Defective Verbs in Spanish

A few verbs are ‘missing’ conjugated forms

lightning in Palma de Mallorca, Spain
Relampaguea en Palma de Mallorca, España. (Lightning flashes in Palma de Mallorca, Spain.).

Xisco Bibiloni / Creative Commons

No, defective verbs in Spanish aren't verbs that are broken. But they are verbs that are different than others in that some or even most of the normal conjugated forms either don't exist or are seldom used.

There are three reasons why defective verbs, known in Spanish as verbos defectivos, might not have or use all conjugated forms. Here they in order of how "defective" they are:

Verbs Where Not All Conjugated Forms Exist

Spanish has a handful of verbs that some authorities indicate don't exist in all conjugations, although there is no apparent logical reason why they wouldn't. The most common of these is abolir ("to abolish"), which some grammar guides and dictionaries say is conjugated only in forms where the suffix begins with -i. (The illegitimate forms include most present-tense conjugations and some commands.) Thus, for example, according to these authorities, abolimos ("we abolish") is a legitimate conjugation, but abolo ("I abolish") is not.

These days, however, the full conjugation of abolir is recognized by the Royal Spanish Academy, so there's no real need to avoid using any particular conjugated form.

Three other verbs that traditionally weren't conjugated without endings beginning with -i are agredir ("to attack"), balbucir ("to babble"), and blandir ("to brandish").

Additionally, a few uncommon verbs are used rarely, if at all, in forms other than the infinitive and past participle. The most common of these are:

  • aterirse (to be freezing stiff)
  • despavorir (to be terrified)
  • desolar (to destroy)
  • empedernir (to petrify, to harden)

Finally, soler (a verb that has no direct equivalent in English but is roughly translated as "to be usually") is not conjugated in the conditional, future, and (according to some authorities) preterite tenses.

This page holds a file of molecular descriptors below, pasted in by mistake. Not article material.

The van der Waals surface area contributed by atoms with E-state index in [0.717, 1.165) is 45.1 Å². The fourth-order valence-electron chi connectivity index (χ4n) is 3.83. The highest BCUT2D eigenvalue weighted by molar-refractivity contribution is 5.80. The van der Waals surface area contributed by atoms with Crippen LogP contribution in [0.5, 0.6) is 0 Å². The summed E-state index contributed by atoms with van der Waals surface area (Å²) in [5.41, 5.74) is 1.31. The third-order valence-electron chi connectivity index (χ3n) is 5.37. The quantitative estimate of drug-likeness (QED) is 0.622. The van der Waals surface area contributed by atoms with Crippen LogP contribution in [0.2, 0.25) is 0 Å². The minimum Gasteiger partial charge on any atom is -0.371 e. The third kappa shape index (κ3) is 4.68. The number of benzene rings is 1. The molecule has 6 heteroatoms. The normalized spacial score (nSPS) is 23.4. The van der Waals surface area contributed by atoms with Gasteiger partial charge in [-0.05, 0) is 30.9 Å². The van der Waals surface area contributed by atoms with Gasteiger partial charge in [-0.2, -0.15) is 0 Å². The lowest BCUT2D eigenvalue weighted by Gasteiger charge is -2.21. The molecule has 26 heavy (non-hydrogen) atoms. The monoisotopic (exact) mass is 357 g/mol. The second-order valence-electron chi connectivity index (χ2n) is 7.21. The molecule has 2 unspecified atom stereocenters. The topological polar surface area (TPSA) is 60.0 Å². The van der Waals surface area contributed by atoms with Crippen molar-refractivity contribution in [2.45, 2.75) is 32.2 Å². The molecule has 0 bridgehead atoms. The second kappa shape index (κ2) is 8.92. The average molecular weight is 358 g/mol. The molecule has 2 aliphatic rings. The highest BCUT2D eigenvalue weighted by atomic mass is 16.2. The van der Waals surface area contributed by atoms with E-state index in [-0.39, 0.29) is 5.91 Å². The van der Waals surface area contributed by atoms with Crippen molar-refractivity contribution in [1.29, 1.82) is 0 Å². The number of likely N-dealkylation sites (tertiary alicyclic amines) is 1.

Verbs Logically Used Only in the Third-Person Singular

Some verbs of weather and similar natural phenomena are impersonal verbs, meaning that they don't have a noun or pronoun performing the action. They are used only in the third-person singular and are typically translated to English using using the dummy pronoun "it" as their subject. Among the most common of these are:

  • amanecer (to dawn)
  • anochecer (to get dark outside)
  • helar (to freeze)
  • granizar (to hail)
  • llover (to rain)
  • nevar (to snow)
  • relampaguear (to flash lightning)
  • tronar (to thunder)

Note that three of these verbs can be conjugated when have meanings other than those given above: Amanecer can be used to mean "awaken." Anochecer can be used to refer actions that occur at dusk. And relampaguear can be used for flashes other than those from lightning.

Very rarely, these verbs may be used in a personal or figurative sense in other than the third person. But it would be much more common to speak of these weather phenomenon using hacer. If one were, for example, anthropomorphizing Mother Nature and she were speaking in the first person, it would be more common to use an expression such as hago nieve (literally, "I make snow") rather than coining a first-person construction of nevar.

Gustar and Other Verbs Used in the Same Way

Gustar and several other verbs are frequently used in sentences where they are used in third person while preceded by an object and followed by the verbs subject. An example is the sentence "Me gustan las manzanas" for "I like apples"; typically the word that is the subject in the English translation becomes the indirect object of the Spanish verb.

Other verbs used this way include:

  • doler (to cause pain)
  • encantar (to enchant)
  • faltar (to be insufficient)
  • importar (to matter)
  • parecer (to seem)
  • quedar (to remain)
  • sorprender (to surprise).

These verbs aren't true defective verbs, because they exist in all conjugations, even though they are most common in the third person. The way they are used also doesn't seem to be particularly unusual to native Spanish speakers; they tend initially to be confusing to English speakers learning Spanish because of the way they are translated.

Key Takeaways

  • Defective verbs in Spanish are those that don't have all conjugated forms, or that some of the conjugated forms are seldom used.
  • Some of the weather verbs are irregular because they are used only in the third-person singular, while there are also few verbs that are missing some conjugated firms for no clear reason.
  • Verbs such as gustar that are used primarily in the third person followed by their subject are sometimes thought of as defective verbs because their use in the first and second persons is uncommon.